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Over the last quarter century, the Hispanic population of the United States has exploded.
Immigration laws have been ignored. The huge border separating the U.S. and Mexico is virtually unpatrolled. And the illegal population of recent immigrants has been offered a series of amnesties forgiving past trespasses.
Some within that community – and it is certainly a small minority of the population – are resentful about life in America. Some are even promoting the idea of creating a separate Spanish-speaking state of Aztlan in the southwestern United States.
All this raises an obvious question: If life in America is so bad for Spanish-speaking immigrants, why do they continue to flock to the United States?
Why do I ask this question today? Not because I am writing about immigration in America, but because I want to make a point about immigration in the Middle East.
Conventional wisdom suggests a huge Arab population was displaced by the creation of Israel in 1948. It suggests the remaining Arab population in Israel has been mistreated. And it further suggests the solution to this problem is the creation of an Arab Palestinian state on Israeli land.
There are several glaring misconceptions in this view:
- The Arab population displaced by the 1948 war has been greatly exaggerated. The actual figure is no more than 500,000. Even more important is the cause of that displacement. The 1948 war was declared against Israel by all of its Arab neighbors. The refugees left Israel at the urging of those Arab states. They were told to leave because their homeland was about to be liberated by Arab forces. Of course, we all know Israel survived. Who is morally and legally culpable for creating those refugees? I would suggest it is the Arab states, not Israel.
- Far from being mistreated, the Arab population in Israel and in the territories administered by Israel has been freer than the population in any Arab state. Arabs in Israel vote. They elect leaders to the Knesset. They have their own political parties. They have their own newspapers. They have full rights to citizenship. They are free to speak their minds. As an Arab-American journalist who has spent a good deal of time covering the region, I can tell you there is more freedom for Arabs in Israel than in any Arab state.
- Land cannot possibly be the contentious issue as the Arab and Muslim states in the region already have 800 times as much territory as Israel. The Arabs have 50 times the population of Israel. The Arabs have all of the oil reserves of the region. They have 21 states of their own – all varying shades of police states. It’s difficult to imagine how one more will bring peace to a region that has known some of the most devastating and costly wars of the last century.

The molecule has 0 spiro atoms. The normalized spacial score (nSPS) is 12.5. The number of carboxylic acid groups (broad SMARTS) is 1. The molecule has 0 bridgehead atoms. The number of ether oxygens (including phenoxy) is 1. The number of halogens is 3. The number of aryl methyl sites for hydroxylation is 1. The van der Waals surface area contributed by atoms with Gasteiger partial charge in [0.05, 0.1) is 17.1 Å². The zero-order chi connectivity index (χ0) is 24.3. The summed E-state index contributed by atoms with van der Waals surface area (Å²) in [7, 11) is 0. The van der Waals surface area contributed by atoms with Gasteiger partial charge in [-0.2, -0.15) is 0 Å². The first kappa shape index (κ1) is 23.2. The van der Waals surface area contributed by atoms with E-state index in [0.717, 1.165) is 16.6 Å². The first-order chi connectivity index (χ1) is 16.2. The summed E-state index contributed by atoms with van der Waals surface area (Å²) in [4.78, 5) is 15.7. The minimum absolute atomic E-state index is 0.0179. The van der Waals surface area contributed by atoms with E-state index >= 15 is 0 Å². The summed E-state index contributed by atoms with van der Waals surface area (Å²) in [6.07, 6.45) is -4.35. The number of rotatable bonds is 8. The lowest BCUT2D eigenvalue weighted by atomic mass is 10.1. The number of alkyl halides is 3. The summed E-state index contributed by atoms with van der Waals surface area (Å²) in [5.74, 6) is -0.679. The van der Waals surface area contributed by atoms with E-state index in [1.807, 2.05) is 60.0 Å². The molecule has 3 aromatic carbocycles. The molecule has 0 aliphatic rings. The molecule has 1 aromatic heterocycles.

But, to top it all off, I seem to be the only observer asking pointed questions about the Arab-Israeli conflict: If conditions for Arabs are so bad in Israel, why is the Arab population exploding — and I don’t mean because of suicide bombers? Why do Arabs continue to flock to the tiny Jewish state from virtually every Arab and Muslim land in the world?
In 1949, the Arab population of Israel was about 160,000. Today, it is over 1.2 million.
This is hardly attributable to higher birth rates. Most of the growth in Arab population is due to migration. In other words, Arabs are picking up stakes in Arab lands and choosing to live in Israel.
This trend, of course, doesn’t include Arab Jewish migration to Israel. No one talks about the staggering number of Arab Jewish refugees – as many as 1 million – who fled the Muslim world with little more than the clothes on their backs to reach the safety and security of the Jewish state in the last 50 years.
We’re led to believe Arabs hate Israel – and, indeed, it’s true there is an irrational, inexplicable form of virulent anti-Semitism growing in the Arab and Muslim world. But when they vote with their feet, Arabs seem to love Israel. They continue to choose it as a place to live over life in their native countries as they have for the last half-century.
I’d love to hear one of the Arab nationalists explain this phenomenon.
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